The Gay Marriage Price Tag: $30 Million for Four States, and Not Even Brad Pitt Can Guarantee a Win

Takepart.com

Brad Pitt added his celebrity and his cash to the Human Rights Campaign Wednesday, making a $100,000 donation to support the national LBGT advocacy group’s marriage equality effort.

Maine, Maryland, Minnesota and Washington State all have gay marriage questions on the ballot November 6. Polls show that the marriage-equality side is leading every state, albeit with under 50 percent support in Washington and Minnesota, where LGBT advocates are asking supporters to vote no on state constitution amendments to define marriage as “only a union of one man and one woman.”

Pitt said he wanted his money to help the cause of gay rights.

“It’s unbelievable to me that people’s lives and relationships are literally being voted on in a matter of days,” Pitt told HRC supporters in an email.  “If you’re like me, you don’t want to have to ask yourself on the day after the election, what else could I have done?”

MORE: The Cost of Same-Sex Marriage Bans (Infographic)

HRC President Chad Griffin said Pitt’s money will be “vital” in the closing stages of these campaigns.

“Brad Pitt’s partnership with HRC in this closing week delivers vital resources into these campaigns, and we’re proud to be working with him as we show that fundamental fairness will win at the ballot box,” Griffin said in a statement. “With his commitment, Brad joins HRC in a tremendous coalition of religious leaders, business leaders, labor groups, civil rights organizations and everyday, fair-minded Americans supporting marriage for gay and lesbian couples.”

HRC has spent about $5 million in Maine, Maryland, Minnesota and Washington State, which is only a fraction of the money that advocates have poured into the cause.

But with Election Day next week, there’s no guarantee any of these measures will pass or, in the case of Minnesota, be defeated. Money certainly stacks the deck in U.S. politics, but it doesn’t always buy the good guys a win.

The conventional wisdom, according to campaign consultants, is that it’s much harder to convince voters to support a ballot initiative than to oppose one—generating support requires more outreach to voters. In three out of four states, the LGBT community has its work cut out. They’re only advocating the “no” side in Minnesota.

In an apparent effort to even that playing field, figures compiled by HRC show gay marriage advocates are out-spending their opponents by more than a 5-to-1 margin. According to campaign finance reports in the four states, pro-LGBT advocates have spent about $27.53 million, compared to $5.16 million for those opposing gay marriage rights.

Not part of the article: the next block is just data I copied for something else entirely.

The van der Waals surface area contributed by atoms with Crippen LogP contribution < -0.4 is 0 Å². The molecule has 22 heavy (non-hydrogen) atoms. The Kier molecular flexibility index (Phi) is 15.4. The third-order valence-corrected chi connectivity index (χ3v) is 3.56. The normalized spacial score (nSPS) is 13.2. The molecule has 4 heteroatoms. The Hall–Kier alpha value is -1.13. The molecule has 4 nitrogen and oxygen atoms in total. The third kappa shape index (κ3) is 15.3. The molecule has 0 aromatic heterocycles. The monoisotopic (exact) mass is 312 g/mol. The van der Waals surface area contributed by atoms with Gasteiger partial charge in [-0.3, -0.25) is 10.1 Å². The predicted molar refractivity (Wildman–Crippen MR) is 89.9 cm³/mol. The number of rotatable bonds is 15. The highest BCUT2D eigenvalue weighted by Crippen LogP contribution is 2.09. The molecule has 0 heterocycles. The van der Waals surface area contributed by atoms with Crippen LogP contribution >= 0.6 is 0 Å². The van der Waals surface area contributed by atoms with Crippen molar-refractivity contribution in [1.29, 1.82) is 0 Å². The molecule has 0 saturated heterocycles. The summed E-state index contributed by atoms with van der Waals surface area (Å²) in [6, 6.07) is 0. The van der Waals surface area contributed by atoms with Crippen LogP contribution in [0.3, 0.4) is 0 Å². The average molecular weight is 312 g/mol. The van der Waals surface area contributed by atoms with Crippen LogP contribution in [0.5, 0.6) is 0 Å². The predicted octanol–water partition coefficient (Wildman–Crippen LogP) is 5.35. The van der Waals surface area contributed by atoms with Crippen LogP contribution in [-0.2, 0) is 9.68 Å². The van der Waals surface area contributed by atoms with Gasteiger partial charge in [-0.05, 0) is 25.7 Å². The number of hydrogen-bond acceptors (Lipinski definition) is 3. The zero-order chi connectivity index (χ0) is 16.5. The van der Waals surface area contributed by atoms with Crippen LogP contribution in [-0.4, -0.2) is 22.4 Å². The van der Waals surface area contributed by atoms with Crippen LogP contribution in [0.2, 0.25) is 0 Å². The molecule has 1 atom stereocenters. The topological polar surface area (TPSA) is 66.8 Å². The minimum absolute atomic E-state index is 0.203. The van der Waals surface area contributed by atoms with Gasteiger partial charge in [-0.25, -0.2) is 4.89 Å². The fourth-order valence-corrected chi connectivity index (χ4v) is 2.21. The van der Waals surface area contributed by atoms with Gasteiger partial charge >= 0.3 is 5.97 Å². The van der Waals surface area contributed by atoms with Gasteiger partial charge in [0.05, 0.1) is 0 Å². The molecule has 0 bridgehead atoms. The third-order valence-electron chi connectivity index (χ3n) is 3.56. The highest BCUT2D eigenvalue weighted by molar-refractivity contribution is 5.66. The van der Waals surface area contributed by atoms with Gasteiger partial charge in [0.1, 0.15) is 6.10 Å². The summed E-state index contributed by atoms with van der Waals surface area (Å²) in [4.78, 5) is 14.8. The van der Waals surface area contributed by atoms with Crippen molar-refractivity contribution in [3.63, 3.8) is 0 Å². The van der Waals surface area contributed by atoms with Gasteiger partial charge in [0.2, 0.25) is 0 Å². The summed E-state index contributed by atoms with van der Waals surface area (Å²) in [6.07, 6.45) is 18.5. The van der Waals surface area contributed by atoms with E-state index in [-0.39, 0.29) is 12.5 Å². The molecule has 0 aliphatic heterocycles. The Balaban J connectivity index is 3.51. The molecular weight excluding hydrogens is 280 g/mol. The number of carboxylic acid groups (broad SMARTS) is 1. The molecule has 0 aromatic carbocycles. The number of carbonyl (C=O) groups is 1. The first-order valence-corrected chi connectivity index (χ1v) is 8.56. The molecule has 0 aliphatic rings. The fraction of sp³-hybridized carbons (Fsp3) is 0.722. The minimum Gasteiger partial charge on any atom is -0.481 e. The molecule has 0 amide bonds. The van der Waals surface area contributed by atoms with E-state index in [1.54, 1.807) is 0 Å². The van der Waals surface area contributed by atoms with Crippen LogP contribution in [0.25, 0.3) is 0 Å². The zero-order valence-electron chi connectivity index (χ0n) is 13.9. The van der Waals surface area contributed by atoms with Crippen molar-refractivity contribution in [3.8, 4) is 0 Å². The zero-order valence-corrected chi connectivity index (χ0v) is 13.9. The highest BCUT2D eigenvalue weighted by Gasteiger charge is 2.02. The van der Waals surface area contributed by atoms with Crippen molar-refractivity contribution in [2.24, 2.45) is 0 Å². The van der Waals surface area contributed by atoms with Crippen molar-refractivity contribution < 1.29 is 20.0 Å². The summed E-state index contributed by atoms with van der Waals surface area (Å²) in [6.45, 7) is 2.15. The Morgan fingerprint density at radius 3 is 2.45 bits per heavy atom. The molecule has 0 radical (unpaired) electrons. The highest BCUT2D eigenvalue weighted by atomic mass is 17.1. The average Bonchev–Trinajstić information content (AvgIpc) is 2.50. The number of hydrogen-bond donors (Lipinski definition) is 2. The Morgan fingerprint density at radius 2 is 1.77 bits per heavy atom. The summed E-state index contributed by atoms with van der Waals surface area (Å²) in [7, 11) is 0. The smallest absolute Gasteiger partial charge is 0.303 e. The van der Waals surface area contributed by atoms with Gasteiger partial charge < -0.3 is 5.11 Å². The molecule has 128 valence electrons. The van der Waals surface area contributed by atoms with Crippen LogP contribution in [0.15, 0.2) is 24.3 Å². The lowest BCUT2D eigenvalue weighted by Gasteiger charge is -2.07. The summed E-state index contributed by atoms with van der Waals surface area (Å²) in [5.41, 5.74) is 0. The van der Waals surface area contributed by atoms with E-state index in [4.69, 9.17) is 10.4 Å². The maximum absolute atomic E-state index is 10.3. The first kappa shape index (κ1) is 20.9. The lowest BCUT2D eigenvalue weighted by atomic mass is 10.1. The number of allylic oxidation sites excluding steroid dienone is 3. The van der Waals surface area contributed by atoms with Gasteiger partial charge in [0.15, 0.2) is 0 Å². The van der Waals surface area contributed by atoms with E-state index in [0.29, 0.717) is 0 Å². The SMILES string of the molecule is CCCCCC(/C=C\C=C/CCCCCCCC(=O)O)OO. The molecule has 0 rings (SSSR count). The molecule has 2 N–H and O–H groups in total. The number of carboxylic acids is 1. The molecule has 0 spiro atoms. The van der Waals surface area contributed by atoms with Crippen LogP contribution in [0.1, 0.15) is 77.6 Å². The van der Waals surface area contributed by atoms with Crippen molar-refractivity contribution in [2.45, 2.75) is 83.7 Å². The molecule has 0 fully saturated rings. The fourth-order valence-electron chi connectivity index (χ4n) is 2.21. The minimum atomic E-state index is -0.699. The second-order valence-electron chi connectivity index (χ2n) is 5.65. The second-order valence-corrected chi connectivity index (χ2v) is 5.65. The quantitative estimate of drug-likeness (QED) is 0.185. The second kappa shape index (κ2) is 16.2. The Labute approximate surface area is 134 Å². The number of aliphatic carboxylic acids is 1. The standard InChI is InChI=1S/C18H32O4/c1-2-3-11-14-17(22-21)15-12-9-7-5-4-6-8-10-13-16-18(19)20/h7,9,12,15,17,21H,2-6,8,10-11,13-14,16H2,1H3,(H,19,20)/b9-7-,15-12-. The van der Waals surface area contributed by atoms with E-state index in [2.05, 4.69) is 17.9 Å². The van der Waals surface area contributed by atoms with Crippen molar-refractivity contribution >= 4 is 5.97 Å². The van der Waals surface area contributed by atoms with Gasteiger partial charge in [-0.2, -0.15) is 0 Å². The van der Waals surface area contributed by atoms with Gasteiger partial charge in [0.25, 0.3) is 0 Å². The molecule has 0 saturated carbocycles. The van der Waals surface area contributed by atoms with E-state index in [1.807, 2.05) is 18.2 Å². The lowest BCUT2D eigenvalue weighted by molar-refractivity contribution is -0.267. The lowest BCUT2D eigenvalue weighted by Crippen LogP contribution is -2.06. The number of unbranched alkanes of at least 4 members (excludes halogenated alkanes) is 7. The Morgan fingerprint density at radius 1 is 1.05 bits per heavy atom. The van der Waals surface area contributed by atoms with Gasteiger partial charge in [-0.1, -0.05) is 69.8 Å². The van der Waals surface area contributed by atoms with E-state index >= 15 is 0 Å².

The most expensive campaign is in Washington State. Supporters of Referendum 74, which would legalize same-sex marriage, have spent about $10.8 million. The anti-marriage-equality forces there have spent closer to $2.2 million.

Minnesota has seen the second largest expenditure in favor of the LGBT side. Those opposing the constitutional amendment limiting marriage to one man and one woman had spent more than $6.7 million as of September 18. Minnesotans campaigning for the limited view of marriage have spent some $1.2 million. Maine’s pro-tolerance and acceptance campaign has also been costly, with more than $5 million being spent by the pro-inclusive-marriage side and about $1.4 million by the anti-gay marriage groups.

In Maryland, where the pro-marriage side has a notable lead in the polls—a recent Washington Post survey had support at 52 percent for the question of whether to grant civil marriage licenses to gay couples—the “yes” side has spent about $5 million compared to $1.7 for those opposed.

But with Election Day next week, there’s no guarantee any of these measures will pass or, in the case of Minnesota, be defeated. Money certainly stacks the deck in U.S. politics, but it doesn’t always buy the good guys a win.

If you could buy one election result in the 2012 voter cycle, what would it be? Tell us where you’d put your money, in COMMENTS.

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Sean J. Miller is a Los Angeles-based writer. His work has appeared in The Atlantic, Back Stage, The Christian Science Monitor and The Hill.

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